“Blade Runner 2049,“ the superb new sequel by Denis Villeneuve (“Arrival”), doesn’t just honor that legacy, but, arguably, surpasses it, with a smart, grimly lyrical script (by Fancher and Michael Green of the top-notch “Logan”); bleakly beautiful cinematography (by Roger Deakins); and an even deeper dive into questions of the soul.

Set 30 years after the action of the first film, “2049” focuses, like Scott’s tale, on a blade runner: a cop whose mission it is to track down and “retire” bioengineered humanoid “replicants” that were once used as slave labor - “skinners,“ or “skin jobs,“ in the parlance of the film - and who have since gone on the lam after being found to disobey orders. In the world of 2049, there are now two kinds of replicants, in addition to people: the old, rogue versions, and a newer, more subservient variety designed by a godlike industrialist (Jared Leto), who refers to his products, tellingly, as good and bad “angels.“

One key character isn’t even real, at least not in the traditional sense, but a hologram.

When we first meet the film’s L.A.P.D. hero, called K (Ryan Gosling), he is on the job, a routine assignment that might be considered an assassination if the target of his lethal mission were human, or his cause unethical. And maybe they are. Who knows? Those open-ended questions loom large in both films, along with some new ones here.

While dispatching his victim, K discovers something that, in the words of his supervisor (Robin Wright), “breaks the world.“ That might seem a strange way of putting things, in a city that already seems pretty broken. The Los Angeles of “Blade Runner 2049” is one that alternates between smog, lashing rain and an ashlike precipitation that may or may not be snow. The city is surrounded by mountains of trash, and farther out beyond that, a radioactive wasteland.

But there’s a precarious balance to this world of us-and-multiple-thems, and K’s find - which opens a new and, for him, more personal mystery - turns the film from a manhunt, or whatever you might call it that K does, into a character’s search for his own past.

If this synopsis sounds like it’s dancing around a more explicit summary of who’s who and what’s what, it is. Some critics who were invited to press screenings of “2049” were asked to sign a nondisclosure agreement, singling out several characters and plot points as spoilers to be avoided. Reporters from The Washington Post were not asked to sign this, but because the film contains many genuine pleasures and surprises, large and small, it really is best to know the least about this film.

What can be said: There are returning characters, including Harrison Ford’s blade runner Deckard, from the first film. He’s in the trailer, but Deckard’s precise role in this ambitious coda of a gumshoe opera should - and will, in these pages - remain unspoken. The special effects are impeccable, and they include sequences that blur the line, evocatively, between what’s real and unreal. The score by Hans Zimmer and Benjamin Wallfisch, both of whom worked on the sonically aggressive “Dunkirk,“ is loud and at times assaultive here, modulating from a quietly anticipatory ear-tinkle to the blast of a foghorn. At close to three hours, “Blade Runner 2049” is a long film, but it’s unlikely that true partisans will notice, or mind.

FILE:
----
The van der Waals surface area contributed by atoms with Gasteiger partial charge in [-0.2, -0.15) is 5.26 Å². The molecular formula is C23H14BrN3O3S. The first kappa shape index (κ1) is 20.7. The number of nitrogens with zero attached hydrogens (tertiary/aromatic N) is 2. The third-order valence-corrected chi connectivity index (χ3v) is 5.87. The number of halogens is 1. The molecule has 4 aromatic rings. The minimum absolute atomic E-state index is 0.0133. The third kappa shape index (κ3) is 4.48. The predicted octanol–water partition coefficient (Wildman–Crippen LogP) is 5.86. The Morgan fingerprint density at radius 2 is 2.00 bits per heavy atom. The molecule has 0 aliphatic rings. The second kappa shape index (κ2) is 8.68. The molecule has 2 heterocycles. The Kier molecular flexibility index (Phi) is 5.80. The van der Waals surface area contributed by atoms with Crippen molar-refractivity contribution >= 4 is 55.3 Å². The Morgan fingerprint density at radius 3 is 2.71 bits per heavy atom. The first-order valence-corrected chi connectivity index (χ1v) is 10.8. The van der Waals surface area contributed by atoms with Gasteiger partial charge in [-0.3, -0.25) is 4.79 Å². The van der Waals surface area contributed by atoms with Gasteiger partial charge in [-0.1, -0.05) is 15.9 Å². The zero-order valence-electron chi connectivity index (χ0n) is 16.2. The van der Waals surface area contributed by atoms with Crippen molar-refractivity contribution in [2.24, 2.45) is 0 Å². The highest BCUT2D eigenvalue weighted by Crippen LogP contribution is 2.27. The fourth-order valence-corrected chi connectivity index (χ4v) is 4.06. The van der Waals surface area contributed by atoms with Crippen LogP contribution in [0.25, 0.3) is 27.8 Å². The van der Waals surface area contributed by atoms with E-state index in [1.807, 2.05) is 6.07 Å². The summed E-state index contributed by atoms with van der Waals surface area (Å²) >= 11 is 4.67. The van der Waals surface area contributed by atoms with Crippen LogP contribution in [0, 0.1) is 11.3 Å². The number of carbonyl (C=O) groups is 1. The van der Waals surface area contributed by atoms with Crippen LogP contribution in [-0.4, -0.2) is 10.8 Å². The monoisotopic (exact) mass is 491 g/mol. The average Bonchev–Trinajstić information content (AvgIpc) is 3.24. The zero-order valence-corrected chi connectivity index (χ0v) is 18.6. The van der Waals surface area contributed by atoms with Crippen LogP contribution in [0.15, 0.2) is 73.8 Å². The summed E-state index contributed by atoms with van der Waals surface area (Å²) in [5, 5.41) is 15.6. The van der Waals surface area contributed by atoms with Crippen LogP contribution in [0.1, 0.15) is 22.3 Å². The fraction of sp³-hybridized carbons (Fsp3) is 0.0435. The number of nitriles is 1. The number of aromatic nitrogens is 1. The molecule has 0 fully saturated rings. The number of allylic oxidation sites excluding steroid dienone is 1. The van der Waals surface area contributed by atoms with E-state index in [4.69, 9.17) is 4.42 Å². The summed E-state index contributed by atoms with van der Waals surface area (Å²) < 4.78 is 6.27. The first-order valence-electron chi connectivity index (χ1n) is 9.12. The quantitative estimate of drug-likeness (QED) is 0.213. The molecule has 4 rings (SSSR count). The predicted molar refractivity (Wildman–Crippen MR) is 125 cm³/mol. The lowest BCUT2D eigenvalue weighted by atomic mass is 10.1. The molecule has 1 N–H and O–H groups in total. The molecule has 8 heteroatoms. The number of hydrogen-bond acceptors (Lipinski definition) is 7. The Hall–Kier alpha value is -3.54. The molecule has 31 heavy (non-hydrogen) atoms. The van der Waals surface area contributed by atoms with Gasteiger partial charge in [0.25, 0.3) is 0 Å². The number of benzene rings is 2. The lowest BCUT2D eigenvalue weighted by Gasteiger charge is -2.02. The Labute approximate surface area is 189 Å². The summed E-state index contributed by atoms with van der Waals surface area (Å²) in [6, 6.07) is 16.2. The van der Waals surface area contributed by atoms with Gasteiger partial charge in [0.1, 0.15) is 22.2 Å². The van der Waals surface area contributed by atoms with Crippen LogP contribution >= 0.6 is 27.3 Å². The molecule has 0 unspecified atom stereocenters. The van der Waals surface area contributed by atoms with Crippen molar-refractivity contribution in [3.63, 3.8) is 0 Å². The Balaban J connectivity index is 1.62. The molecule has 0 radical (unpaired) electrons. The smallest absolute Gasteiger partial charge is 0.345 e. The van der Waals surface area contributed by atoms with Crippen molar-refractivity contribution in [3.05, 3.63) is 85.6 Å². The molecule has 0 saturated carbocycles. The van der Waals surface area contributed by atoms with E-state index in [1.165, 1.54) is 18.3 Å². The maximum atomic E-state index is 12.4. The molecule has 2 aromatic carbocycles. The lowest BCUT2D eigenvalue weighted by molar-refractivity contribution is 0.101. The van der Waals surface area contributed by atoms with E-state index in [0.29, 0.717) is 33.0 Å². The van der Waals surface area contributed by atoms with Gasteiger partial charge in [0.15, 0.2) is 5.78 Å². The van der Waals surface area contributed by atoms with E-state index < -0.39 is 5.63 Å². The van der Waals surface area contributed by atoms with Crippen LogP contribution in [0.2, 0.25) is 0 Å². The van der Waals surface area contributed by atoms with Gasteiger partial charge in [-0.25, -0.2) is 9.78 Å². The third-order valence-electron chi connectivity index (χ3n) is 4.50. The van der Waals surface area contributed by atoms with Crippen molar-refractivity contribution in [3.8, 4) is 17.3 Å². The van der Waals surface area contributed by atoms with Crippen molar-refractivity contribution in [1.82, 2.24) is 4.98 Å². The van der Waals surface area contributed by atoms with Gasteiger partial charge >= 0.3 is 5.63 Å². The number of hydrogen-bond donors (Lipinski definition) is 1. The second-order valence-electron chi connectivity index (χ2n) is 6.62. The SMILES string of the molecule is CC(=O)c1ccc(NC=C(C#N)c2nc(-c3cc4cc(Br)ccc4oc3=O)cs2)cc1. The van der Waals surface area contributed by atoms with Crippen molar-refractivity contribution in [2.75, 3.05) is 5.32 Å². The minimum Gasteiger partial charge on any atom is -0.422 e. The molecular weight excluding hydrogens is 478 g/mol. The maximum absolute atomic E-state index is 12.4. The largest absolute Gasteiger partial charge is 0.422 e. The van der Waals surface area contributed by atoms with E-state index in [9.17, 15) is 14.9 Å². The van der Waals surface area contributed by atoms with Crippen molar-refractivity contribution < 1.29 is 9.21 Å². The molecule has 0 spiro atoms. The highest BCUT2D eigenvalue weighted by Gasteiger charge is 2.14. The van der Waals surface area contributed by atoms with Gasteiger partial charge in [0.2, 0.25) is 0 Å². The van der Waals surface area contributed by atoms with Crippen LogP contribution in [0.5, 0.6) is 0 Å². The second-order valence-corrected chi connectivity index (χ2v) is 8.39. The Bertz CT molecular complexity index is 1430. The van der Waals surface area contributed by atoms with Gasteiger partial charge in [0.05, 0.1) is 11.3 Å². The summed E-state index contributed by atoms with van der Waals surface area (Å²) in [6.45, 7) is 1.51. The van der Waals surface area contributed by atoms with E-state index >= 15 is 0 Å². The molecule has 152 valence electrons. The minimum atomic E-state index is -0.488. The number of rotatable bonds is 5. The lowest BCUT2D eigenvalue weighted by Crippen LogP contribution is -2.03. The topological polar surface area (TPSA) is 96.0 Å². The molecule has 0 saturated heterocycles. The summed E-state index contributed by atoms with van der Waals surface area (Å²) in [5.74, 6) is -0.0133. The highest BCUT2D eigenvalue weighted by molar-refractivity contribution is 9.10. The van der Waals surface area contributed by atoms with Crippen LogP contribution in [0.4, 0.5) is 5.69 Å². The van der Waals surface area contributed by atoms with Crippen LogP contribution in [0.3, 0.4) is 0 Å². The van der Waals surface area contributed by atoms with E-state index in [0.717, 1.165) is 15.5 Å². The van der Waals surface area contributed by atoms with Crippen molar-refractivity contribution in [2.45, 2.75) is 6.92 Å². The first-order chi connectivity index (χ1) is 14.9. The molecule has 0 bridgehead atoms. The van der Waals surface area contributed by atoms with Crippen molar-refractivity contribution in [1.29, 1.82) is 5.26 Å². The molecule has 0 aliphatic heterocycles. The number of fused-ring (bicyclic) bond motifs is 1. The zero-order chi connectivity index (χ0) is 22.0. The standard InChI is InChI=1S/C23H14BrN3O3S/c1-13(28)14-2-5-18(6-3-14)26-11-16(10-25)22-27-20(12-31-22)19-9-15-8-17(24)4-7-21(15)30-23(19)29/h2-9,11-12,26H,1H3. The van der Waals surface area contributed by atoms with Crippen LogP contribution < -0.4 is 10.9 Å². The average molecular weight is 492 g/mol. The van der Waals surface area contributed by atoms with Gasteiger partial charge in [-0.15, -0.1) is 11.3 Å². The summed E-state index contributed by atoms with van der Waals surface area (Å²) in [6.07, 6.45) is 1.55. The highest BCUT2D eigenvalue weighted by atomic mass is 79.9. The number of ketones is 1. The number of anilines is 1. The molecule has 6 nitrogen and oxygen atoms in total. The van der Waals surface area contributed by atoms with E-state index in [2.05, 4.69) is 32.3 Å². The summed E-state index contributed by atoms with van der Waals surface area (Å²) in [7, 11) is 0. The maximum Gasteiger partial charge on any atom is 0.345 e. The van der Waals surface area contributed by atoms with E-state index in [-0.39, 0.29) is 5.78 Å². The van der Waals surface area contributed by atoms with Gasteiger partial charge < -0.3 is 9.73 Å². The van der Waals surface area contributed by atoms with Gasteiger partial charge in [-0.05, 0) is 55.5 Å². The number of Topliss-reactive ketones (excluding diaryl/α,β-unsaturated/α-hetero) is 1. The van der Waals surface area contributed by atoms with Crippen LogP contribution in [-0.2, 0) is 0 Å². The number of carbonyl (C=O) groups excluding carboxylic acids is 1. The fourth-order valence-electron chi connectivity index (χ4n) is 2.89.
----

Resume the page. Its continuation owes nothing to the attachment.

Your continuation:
What is “Blade Runner 2049” about? It may help to know that two characters are named Joi (Ana de Armas) and Luv (Sylvia Hoeks). More can’t be revealed about how each one fits into this unashamedly allegorical action movie. But the deepest mystery in this tale of robots gone bad isn’t who - or what - is synthetic, but why we need to tell ourselves that something we can’t see - a memory, an emotion, a conviction - is real. The question, in short, is this: What makes some lives worth living, and some beliefs worth dying for?

—-

Four stars. Rated R. Contains violence, some sexuality, nudity and crude language. 160 minutes.

Ratings Guide: Four stars masterpiece, three stars very good, two stars OK, one star poor, no stars waste of time.

Arts & Entertainment News

The Free Press WV

►  Prince tapes moved to California; 2 heirs angry

Two sisters and heirs of the late rock superstar Prince said Wednesday they’re angered that the contents of his vault, including master tapes of unreleased music, have been removed from his Paisley Park studio complex and shipped to California.

Sharon and Norrine Nelson, Prince’s half-sisters, told The Associated Press they are prepared to take legal action to bring the music back to Minnesota. The company running the estate, Comerica Bank & Trust, said the recordings are safe at a reputable storage company in Los Angeles.

“We want the music back home in Paisley Park where it belongs,” Sharon Nelson said.

Norrine Nelson called it “extraordinary and unconscionable.”

The recordings are regarded as among the most valuable pieces of an estate that court papers have suggested is worth around $200 million.

Sharon Nelson said she was told September 29 by a “Paisley Park representative,” whom she wouldn’t identify, that around four trucks pulled up to the studio-turned-museum in the Minneapolis suburb of Chanhassen in early September and removed the contents of the vault.

“It’s just as though Prince passed away again,” she said. “That’s how I felt. I was really devastated by that.”

Norrine Nelson said the music had been safe in Minnesota for more than 40 years and would be again if it’s returned.

The sisters said Comerica, which is serving as the personal representative, or executor, of Prince’s estate, hasn’t told them exactly where the music was taken or why. They said they believe Comerica was obligated to notify them and give them a say under orders earlier this year by Carver County District Judge Kevin Eide, who is overseeing the estate case.